Single Evening Tasting, London: 1996 Claret. An Affordable Maturity?
12 March @ 6:45 pm - 8:45 pm
1996 MEDOC – AN AFFORDABLE MATURITY?
1996 Clos du Marquis, St Julien
1996 Reserve de La Comtesse, Pauillac
1996 La Dame de Montrose, St Estèphe
1996 Ch. Montrose; 2nd Growth, St Estèphe
1996 Langoa Barton; 3rd Growth, St Julien
1996 Léoville Barton; 2nd Growth, St Julien
1996 Ducru Beaucaillou; 2nd Growth, St Julien
1996 Pichon Baron; 2nd Growth, Pauillac
Two St Estèphe, two Pauillac, four St Julien. In delicious early maturity.
1996 was an excellent vintage for the northern Médoc (St Estèphe, Pauillac and St Julien), where a dry, sunny early October benefitted the later ripening Cabernet Sauvignon, the dominant grape in the wines we will be tasting, and each of these wines was a notable success at its level. These are fine, elegantly proportioned wines, classy examples of middleweight, beverage Bordeaux, classic claret in the best sense of the word.
Affordable? So much fine wine has recently become so expensive that many of us look at some of what we have in our cellars and wonder, can we afford to drink that? Even though we may have paid very considerably less for it originally. It is a question combining: ‘is this particular mouthful really worth what the current market will pay – at least for my pleasure?’ and ‘Or would I rather have the money and buy something else that seems to me to represent much better value per sip?’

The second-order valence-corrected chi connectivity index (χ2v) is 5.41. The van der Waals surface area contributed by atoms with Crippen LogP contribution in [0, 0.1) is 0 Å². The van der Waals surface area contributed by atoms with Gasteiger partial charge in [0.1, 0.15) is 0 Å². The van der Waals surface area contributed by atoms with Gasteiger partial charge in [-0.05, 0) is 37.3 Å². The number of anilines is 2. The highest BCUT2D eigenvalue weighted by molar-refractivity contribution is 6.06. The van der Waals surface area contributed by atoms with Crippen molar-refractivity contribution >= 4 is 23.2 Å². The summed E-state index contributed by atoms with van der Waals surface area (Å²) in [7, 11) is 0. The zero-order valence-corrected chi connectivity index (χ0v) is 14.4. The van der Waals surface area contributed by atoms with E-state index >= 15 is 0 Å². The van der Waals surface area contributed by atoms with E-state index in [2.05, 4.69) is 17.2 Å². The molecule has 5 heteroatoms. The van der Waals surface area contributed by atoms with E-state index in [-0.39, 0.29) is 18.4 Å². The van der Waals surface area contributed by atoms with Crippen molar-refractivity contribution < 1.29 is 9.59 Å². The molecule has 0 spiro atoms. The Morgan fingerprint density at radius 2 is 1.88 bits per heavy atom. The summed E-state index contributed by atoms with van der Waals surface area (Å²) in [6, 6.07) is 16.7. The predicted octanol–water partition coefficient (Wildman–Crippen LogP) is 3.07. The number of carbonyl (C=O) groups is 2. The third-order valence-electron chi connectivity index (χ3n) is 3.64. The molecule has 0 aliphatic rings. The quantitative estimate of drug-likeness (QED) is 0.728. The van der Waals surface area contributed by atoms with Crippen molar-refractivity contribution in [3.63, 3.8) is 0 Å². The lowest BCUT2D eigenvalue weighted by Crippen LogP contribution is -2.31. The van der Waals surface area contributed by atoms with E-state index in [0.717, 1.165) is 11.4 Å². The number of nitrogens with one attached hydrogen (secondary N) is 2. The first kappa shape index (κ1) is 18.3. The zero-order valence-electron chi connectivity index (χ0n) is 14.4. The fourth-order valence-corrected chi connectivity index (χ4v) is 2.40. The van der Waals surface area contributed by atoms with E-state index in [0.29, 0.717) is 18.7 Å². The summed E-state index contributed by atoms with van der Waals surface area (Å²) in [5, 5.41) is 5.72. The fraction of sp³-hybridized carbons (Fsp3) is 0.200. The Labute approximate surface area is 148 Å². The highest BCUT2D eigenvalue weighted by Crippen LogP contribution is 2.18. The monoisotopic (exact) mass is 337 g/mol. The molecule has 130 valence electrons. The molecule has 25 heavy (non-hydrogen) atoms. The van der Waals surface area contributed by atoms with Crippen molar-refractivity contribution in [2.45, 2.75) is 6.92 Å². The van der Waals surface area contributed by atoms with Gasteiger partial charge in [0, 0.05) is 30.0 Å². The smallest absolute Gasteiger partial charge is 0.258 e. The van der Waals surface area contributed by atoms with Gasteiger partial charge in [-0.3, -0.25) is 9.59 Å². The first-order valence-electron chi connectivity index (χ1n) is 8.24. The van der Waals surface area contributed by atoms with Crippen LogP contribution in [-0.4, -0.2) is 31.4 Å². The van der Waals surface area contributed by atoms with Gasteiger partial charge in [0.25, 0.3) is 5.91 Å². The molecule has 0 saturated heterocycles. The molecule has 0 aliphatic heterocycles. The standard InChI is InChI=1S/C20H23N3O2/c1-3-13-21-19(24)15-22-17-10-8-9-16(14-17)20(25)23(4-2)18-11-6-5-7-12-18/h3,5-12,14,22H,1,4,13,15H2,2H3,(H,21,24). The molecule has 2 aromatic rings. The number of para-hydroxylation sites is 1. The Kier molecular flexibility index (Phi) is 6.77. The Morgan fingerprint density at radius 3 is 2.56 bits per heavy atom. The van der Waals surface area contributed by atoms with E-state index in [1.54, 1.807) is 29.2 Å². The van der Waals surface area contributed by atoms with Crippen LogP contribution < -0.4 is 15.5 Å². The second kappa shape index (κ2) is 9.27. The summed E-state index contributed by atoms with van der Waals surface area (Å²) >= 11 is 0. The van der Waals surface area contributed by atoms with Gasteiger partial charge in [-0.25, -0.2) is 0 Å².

Whilst these eight Médocs are not inexpensive (they range in retail cost from around £50 to £160 per bottle), they are a long way from the absurd prices of wines that may indeed be ‘better’, but often not by that much, yet at a price disparity which seems out of all proportion to the actual taste-quality differential.
Whatever the wine, maturity – in this case two decades of bottle age – may, indeed should, be worth a great deal in terms of seductiveness of bouquet, mellowness of texture, overall harmony. For all that I say (and I do) that we should relish wines at different ages for what they have to offer, rather than cavil at what they don’t, I also feel that today so many ageworthy wines seem to be drunk well before reaching the real peak of their potential pleasures.
Well, here are eight clarets, affordable in the sense that they are not ridiculously priced, and all sitting somewhere on their individual plateaus of perfection – early or late – offering a range of very satisfying claret pleasure.
And we will taste them in pairs which will be pleasurably illuminating and rewarding for the differences of commune style, quality and relative maturity they show. Always of particular interest too is to taste the quality difference between a ‘First’ and a ‘Second’ wine of the same property (Montrose and La Dame de Montrose), above all a question of selection, and that between two different classification levels where the vineyards have been treated and the wines made identically (Langoa Barton and Léoville Barton), a question of terroir.
All the wines have been aged under the same conditions, in our and The Wine Society’s cellars.